Archive for October, 2013

Getting ready for Portland

Monday, October 28th, 2013

Busy day ahead today, finishing up manuscripts before leaving for Portland, Oregon, where AWRA will hold its Annual Conference next week. It should be a fairly big meeting, over 500 attendees. With six tracks of presentations at some points, I certainly will be moving around! I hope to see some of you out there!

I’m going out a little early to visit family on the left coast. I’ll have my trusty laptop to deal with urgent matters. Whether I will have the time to process more routine work is another matter. We will catch up, as usual, when I return.

Arc StormSurge

Monday, October 28th, 2013

Early View article:Arc StormSurge: Integrating Hurricane Storm Surge Modeling and GIS,” by Celso M. Ferreira, Francisco Olivera, Jennifer L. Irish.

Here’s a timely article on using a new piece of technology.

Historical records of storms are too short and too sparse to support reliable statistical predictions of hurricane surge levels; thus, numerical analysis is used for simulating and predicting flooding in coastal areas. In recent years, improvements in the understanding of the physics of storm surge processes have led to the development of computationally intense hydrodynamic models capable of estimating hurricane flood elevations. However, developing the input to these models requires a significant amount of data and conversion to a model-specific format, and, usually, the model output is not in a format ready for interpretation and for conveying the findings to the public and decision makers. In this context, geographic information systems (GIS) can play an important role in pre- and post-processing spatial information and supporting input/output visualization.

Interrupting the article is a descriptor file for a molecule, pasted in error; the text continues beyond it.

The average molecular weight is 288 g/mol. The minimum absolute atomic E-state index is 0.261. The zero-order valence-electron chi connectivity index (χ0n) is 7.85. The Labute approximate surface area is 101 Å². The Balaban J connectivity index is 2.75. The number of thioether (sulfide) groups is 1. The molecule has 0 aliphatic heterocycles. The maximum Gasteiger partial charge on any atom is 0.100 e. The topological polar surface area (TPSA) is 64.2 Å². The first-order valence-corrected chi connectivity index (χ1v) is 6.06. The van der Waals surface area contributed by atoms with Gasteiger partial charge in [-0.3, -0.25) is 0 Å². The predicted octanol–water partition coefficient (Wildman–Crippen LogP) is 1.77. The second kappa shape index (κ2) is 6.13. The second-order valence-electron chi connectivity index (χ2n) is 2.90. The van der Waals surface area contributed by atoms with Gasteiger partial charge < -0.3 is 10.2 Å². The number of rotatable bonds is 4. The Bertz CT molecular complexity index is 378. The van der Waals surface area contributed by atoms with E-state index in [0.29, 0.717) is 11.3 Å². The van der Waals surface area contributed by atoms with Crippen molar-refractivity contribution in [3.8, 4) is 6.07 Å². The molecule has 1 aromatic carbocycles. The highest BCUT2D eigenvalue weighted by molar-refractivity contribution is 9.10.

This article discusses the development of an ArcGIS™ data model and a set of tools for the coupled ADvanced CIRCulation and unstructured-grid version of Simulating WAves Nearshore (SWAN+ADCIRC) hydrodynamic and wave models, respectively. An automated file conversion between ArcGIS™ and the model formats is used to ease the preparation of the input files. Visualization of the results is accomplished through maps, generated automatically with ArcGIS™. As part of this working framework, the authors propose the use of a geodatabase specifically designed to store the spatial information needed for modeling storm surges with SWAN+ADCIRC. An example of the application of their framework to the simulation of the storm surge of 1999′s Hurricane Bret in Corpus Christi, Texas, is also included to demonstrate the utility of Arc StormSurge

[Please note: I have quoted and paraphrased freely from the article, but the interpretation is my own.]